O Shibuya 109 it is a complex of trends for young women. For this reason, it is an icon of the Shibuya district, with more than one hundred boutiques on ten floors. Shibuya Mark City is a small town within the city, located next door and connected to the JR Shibuya station. It consists of a wide variety of shops and restaurants.
Akihabara - The Otaku and Technology neighborhood
Akihabara (秋葉原), also called Akiba, is a district in central Tokyo that is famous for its many electronics stores and items related to games, anime and manga. Akihabara is considered to be the home of the Otakus in Tokyo.
Hundreds of electronics stores surround the main Chuo Dori street. Just like the crowded side streets around Akihabara. They offer everything from the newest computers, cameras and appliances to second-hand products and electronic waste.
In addition to the stores, several other animation-related establishments have become popular in the region, especially the waitress cafes where waitresses dress and act like maids or anime characters, and manga.
THE Akky specializes in tax-free products and operates two stores around Akihabara station. Akky sells a variety of electronic equipment for use abroad. This includes cameras, computers, televisions, DVD players and software. Some agencies transport used or refurbished items.
THE Radio Kaikan is one of Akihabara's emblematic landmarks. It has more than 30 stores selling electronic products and other anime related products. Some of the famous stores include K-Books, Kaiyodo and Volks. These sell all types of manga, models, toys, Action Figures, cards and figurines.
Asakusa - The traditional entertainment district
Asakusa (浅草) is one of the most traditional districts in Tokyo, nicknamed "Lower City". Asakusa's main attraction is the Sensoji Temple, built in the 7th century. Access to the temple is via the shopping street called Nakamise, where you can find a variety of souvenirs and traditional foods.
For many centuries, Asakusa used to be Tokyo's main entertainment district. During the Edo period (1603-1867), when the district was still located outside the city limits, Asakusa was the site of kabuki theaters and a major red light district.
However, large parts of Asakusa were destroyed in the air strikes of World War II. And while the reconstructed area around Sensoji regained its former popularity after the war, the same cannot be said for Asakusa's entertainment district.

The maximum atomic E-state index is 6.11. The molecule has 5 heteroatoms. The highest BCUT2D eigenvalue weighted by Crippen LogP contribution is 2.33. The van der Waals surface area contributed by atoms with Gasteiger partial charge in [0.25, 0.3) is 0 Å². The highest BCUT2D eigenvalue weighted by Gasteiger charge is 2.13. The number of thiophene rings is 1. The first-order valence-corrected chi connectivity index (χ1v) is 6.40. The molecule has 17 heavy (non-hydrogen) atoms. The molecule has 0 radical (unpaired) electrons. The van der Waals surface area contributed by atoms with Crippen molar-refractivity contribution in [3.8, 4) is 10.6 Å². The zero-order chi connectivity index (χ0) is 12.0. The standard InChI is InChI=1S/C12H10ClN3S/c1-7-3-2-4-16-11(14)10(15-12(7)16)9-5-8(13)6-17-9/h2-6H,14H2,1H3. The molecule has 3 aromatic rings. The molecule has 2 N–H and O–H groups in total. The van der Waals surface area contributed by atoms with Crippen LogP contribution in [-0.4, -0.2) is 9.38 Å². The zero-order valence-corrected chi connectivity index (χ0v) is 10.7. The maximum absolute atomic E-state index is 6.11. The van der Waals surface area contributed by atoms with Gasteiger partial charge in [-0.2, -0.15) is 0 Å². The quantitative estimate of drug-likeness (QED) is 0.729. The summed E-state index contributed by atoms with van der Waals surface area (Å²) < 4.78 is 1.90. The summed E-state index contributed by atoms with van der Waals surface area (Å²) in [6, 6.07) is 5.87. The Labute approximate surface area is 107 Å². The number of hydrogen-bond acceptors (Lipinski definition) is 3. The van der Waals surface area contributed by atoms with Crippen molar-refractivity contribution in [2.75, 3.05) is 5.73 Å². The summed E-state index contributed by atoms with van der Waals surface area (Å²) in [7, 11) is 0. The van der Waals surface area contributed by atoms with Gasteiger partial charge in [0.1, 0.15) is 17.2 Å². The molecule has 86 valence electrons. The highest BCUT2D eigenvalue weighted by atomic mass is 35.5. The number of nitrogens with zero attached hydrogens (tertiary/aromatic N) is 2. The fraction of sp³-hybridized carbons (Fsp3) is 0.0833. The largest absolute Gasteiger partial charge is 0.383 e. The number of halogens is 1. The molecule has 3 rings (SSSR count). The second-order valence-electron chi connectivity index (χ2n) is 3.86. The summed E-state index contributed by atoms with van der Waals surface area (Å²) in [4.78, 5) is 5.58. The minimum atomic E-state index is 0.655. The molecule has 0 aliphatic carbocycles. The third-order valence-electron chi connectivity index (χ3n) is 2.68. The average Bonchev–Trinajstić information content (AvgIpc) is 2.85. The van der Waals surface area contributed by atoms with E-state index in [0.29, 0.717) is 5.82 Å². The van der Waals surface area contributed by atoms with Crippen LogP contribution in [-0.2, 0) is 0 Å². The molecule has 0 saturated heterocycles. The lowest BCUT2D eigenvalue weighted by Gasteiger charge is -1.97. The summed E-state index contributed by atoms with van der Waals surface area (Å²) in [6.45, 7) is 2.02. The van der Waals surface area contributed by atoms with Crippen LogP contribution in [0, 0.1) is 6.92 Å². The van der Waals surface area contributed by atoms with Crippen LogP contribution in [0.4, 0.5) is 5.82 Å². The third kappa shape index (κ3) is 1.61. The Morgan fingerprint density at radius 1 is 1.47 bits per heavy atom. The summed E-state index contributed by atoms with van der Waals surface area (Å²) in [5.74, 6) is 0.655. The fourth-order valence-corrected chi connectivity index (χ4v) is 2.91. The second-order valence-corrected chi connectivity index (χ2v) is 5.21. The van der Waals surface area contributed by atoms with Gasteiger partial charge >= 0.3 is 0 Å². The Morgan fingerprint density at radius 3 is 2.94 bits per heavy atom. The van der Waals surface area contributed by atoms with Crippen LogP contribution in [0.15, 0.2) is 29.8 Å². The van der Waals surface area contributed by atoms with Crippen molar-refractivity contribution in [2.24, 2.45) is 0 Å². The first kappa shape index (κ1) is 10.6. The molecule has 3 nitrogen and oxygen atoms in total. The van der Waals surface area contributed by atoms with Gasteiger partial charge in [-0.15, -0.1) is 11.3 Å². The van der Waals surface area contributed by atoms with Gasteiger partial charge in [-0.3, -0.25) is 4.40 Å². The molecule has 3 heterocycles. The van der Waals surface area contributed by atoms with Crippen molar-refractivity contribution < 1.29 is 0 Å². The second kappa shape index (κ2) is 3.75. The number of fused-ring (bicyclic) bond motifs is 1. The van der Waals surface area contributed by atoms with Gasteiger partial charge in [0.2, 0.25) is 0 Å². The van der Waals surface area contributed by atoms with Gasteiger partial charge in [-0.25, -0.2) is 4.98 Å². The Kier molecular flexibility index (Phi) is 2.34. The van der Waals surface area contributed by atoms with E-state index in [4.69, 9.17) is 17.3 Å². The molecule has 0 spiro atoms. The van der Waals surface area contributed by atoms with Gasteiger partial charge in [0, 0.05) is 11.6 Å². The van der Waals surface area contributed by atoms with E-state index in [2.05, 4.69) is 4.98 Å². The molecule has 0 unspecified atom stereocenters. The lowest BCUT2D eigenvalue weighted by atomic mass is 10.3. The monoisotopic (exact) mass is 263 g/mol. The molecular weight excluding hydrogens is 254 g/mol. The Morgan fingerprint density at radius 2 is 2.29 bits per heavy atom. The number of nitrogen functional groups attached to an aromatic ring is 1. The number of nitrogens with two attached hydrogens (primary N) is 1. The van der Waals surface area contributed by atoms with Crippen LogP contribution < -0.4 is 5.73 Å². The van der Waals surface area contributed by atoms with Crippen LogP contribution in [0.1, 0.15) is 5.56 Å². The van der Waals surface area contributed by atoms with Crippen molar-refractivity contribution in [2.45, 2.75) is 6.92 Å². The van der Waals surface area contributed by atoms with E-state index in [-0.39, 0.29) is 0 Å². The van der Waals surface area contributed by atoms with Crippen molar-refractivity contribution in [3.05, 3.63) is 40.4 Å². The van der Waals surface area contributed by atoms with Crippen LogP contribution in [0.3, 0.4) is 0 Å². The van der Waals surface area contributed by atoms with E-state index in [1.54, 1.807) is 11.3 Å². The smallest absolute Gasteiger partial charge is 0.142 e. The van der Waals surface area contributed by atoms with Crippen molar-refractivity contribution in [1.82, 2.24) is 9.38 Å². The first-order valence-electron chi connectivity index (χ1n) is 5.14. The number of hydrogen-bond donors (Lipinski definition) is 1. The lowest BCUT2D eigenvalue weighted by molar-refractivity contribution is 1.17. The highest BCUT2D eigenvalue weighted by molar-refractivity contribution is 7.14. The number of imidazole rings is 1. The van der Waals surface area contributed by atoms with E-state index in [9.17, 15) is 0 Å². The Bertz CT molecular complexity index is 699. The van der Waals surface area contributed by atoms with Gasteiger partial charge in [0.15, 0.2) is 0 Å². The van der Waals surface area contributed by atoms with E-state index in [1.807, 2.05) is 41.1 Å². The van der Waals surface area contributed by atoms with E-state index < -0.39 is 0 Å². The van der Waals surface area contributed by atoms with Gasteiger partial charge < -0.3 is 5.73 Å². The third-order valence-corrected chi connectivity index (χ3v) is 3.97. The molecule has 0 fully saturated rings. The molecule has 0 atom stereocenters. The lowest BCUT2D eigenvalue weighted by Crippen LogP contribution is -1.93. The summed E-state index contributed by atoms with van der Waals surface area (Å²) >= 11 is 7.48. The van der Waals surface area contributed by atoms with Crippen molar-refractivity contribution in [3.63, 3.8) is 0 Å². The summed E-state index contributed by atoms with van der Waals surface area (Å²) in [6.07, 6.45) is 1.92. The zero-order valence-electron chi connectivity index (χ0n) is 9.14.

Kaminarimon it is the first of two large entrance gates leading to the Sensoji Temple. First built more than 1000 years ago, it is the symbol of Asakusa. The Nakamise shopping street leads from Kaminarimon to the temple grounds.
THE Nakamise shopping street extends for about 250 meters from Kaminarimon to the main enclosure of the Sensoji Temple. THE Asakusa Underground Street it is one of the oldest underground shopping streets in Japan. The short walkway connects Tobu Asakusa station to Shin Nakamise shopping street and contains about 20 shops and restaurants.
The Sumida Park stretches along both sides of the Sumida River. In the spring, it becomes an observation point for flowers, while on the last Saturday of July it becomes the site of the Sumida River Fireworks festival. In Asakusa you will also find a drum museum called Taikokan.
Other attractions in Tokyo
There are several other attractions in Tokyo that we have covered in detail in other articles, we will list them below:
- Tokyo Skytree - Japan's tallest tower
- Odaiba - The famous artificial island of Tokyo
- The Tokyo Tower / 東京タワー / Tokyo Tower
- Yoyogi Park - Tokyo's largest park
- Shinagawa Aquarium - Tokyo
- The Rainbow Bridge - Tokyo Rainbow Bridge
What do we think of Tokyo?
Technology lovers, otakus, modern young people who enjoy pop culture, NERDs, adults interested in beautiful parks, old people looking for some traditional things, students looking for a good school to study, lovers of cutting-edge gastronomy and many other types of people certainly have to visit this city.
Not only because it is one of the biggest tourist destinations in Japan but because it is one of the most complete places to be. The cost of living is a little high, but it is worth it. This is due to the fact that you can find everything just a few kilometers away.
As we have seen, the city of Tokyo is more than any city, it is almost a country within another. And for this and several other aspects it attracts thousands of visitors every year. And the Japanese population also helps in this regard. That is, with its reputation for receptive help, but in this city it is good not to abuse it.
We all have a stress rate and as this city is extremely busy, it is normal for people to be stressed, especially Japanese people because they work several hours a day. Not to mention that Tokyo is a place known for attracting tourists, be careful that no one makes you toast money on worthless things.
OK people. It's all we can offer in this article, and if you have any suggestions, doubts, criticisms or the like, just leave your comment below. In addition, thanks to you, my dear reader, for reading this article. To the next!